• Progressive metal band Mastodon sound pretty much like every single band you've listened to, whether it be hard rock, prog, heavy metal, southern rock, experimental, psychedelic, southern rock, alternative, maybe even a little country here and there, and loads of other genres too plentiful to list here, all somehow put together. And it's awesome.
    • Case in point: The song "Megalodon". Opening with a strange jazzy section, then metal, then a country lick out of nowhere, and then different metal. In the first minute and a half of a four minute long song.
  • Crotchduster: Unclassifiable death metal band that incorporates over one hundred different genres of music in one album
  • Goth-rock legends Bauhaus certainly were the Ur-Example of the genre, but there's no single way to quite describe their sound... Their original single, "Bela Lugosi's Dead", so utterly defied description that "[You'd] find it in one music store under punk, and in another under reggae, and in others as jazz, pop/rock, psychedelic, and pretty much anything else you can imagine," (paraphrasing David J, the band's bassist). The rest of their work was equally so confusing- you could hear reggae ("Exquisite Corpse"), funk ("Watch that Grandad Go"), disco ("Kick in the Eye 2"), glam (they covered David Bowie's "Ziggy Stardust"), jazz ("Party in the First Part"), punk (Brian Eno's "Third Uncle"), prog ("Silent Hedges"), Joy Division style post-punk (John Cale's "Rosegarden Funeral of Sores"), and endless other things... and yet, at the same time, all of their songs definitely sounds like them and only them.
  • Mindless Self Indulgence have made a career on their odd blend of synth-pop, hip-hop, industrial, and hardcore punk. They've decided to describe themselves as "industrial jungle pussy punk".
  • Frank Zappa was doing this as early as 1966. His albums blend rock, doo-wop, jazz, modern classical, humor and satire, studio experimentation, and any number of other elements.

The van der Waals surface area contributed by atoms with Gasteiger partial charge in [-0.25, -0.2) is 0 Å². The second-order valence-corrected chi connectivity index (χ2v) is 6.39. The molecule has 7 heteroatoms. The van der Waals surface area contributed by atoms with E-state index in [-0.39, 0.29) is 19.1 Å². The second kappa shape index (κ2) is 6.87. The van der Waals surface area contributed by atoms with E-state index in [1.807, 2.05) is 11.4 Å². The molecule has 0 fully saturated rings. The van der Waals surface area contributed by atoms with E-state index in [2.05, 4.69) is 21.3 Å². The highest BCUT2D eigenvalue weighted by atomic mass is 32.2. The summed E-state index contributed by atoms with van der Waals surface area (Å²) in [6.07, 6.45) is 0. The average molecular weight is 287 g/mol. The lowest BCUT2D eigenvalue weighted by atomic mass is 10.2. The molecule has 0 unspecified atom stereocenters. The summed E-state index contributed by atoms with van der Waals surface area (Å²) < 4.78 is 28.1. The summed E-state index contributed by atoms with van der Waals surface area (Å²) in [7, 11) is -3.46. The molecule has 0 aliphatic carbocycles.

• Charles Mingus could be argued to be a genre masher. His music combined elements of beebop with dixieland, blues, free improvisation, and later on classical music. Check out his album "Let My Children Hear Music" to hear all of these elements work together.
  • Behemoth's second full-length, Grom is utterly unclassifiable. Their prior Black Metal sound is still there, but now there's elements of their later Death Metal sound...as well as Folk, Ambient, Progressive Metal, acoustic, and straight-up guitar rock. There's a reason why it remains one of their most polarizing albums among fans.
  • Destrophy blends several different styles each song, and it's still pretty difficult to categorize even if you break down every element they blend in.
  • Pink Martini is a weird postmodern classical retro-kitsch international-lounge/Tropicália jazz outfit which they themselves have described as "music for children and dogs."
  • Yoko Kanno, but she's more easily placed in the general realm of alt-rock.
  • Yuki Kajiura is post-pop neoclassical Buddhist New Age trance-turbofolk world music electronica.
  • Beck has done rap, jazz, pop, rock, hip-hop, blues, country, tropicalia, techno, experimental, indie, alternative, folk, anti-folk, dance, funk... Beck has really done a lot.